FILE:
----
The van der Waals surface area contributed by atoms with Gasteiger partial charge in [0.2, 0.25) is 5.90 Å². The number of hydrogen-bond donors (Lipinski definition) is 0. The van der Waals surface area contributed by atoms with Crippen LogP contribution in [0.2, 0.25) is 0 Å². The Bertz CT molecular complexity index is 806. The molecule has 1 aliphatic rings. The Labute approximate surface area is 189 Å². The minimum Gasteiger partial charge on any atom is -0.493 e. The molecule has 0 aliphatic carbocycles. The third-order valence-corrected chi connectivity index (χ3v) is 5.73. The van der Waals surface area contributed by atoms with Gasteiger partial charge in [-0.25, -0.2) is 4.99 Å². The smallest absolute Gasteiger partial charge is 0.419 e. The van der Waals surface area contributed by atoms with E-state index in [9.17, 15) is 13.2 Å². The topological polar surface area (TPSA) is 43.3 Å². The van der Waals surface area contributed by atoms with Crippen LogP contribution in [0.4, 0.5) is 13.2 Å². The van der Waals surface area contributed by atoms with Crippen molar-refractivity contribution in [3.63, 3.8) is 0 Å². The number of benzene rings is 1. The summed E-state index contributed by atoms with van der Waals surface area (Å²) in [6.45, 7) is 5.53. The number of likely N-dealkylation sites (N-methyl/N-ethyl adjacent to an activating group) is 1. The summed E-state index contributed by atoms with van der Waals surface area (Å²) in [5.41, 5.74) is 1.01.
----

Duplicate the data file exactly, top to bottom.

The van der Waals surface area contributed by atoms with Gasteiger partial charge in [0.2, 0.25) is 5.90 Å². The number of hydrogen-bond donors (Lipinski definition) is 0. The van der Waals surface area contributed by atoms with Crippen LogP contribution in [0.2, 0.25) is 0 Å². The Bertz CT molecular complexity index is 806. The molecule has 1 aliphatic rings. The Labute approximate surface area is 189 Å². The minimum Gasteiger partial charge on any atom is -0.493 e. The molecule has 0 aliphatic carbocycles. The third-order valence-corrected chi connectivity index (χ3v) is 5.73. The van der Waals surface area contributed by atoms with Gasteiger partial charge in [-0.25, -0.2) is 4.99 Å². The smallest absolute Gasteiger partial charge is 0.419 e. The van der Waals surface area contributed by atoms with E-state index in [9.17, 15) is 13.2 Å². The topological polar surface area (TPSA) is 43.3 Å². The van der Waals surface area contributed by atoms with Crippen LogP contribution in [0.4, 0.5) is 13.2 Å². The van der Waals surface area contributed by atoms with Crippen molar-refractivity contribution in [3.63, 3.8) is 0 Å². The number of benzene rings is 1. The summed E-state index contributed by atoms with van der Waals surface area (Å²) in [6.45, 7) is 5.53. The number of likely N-dealkylation sites (N-methyl/N-ethyl adjacent to an activating group) is 1. The summed E-state index contributed by atoms with van der Waals surface area (Å²) in [5.41, 5.74) is 1.01.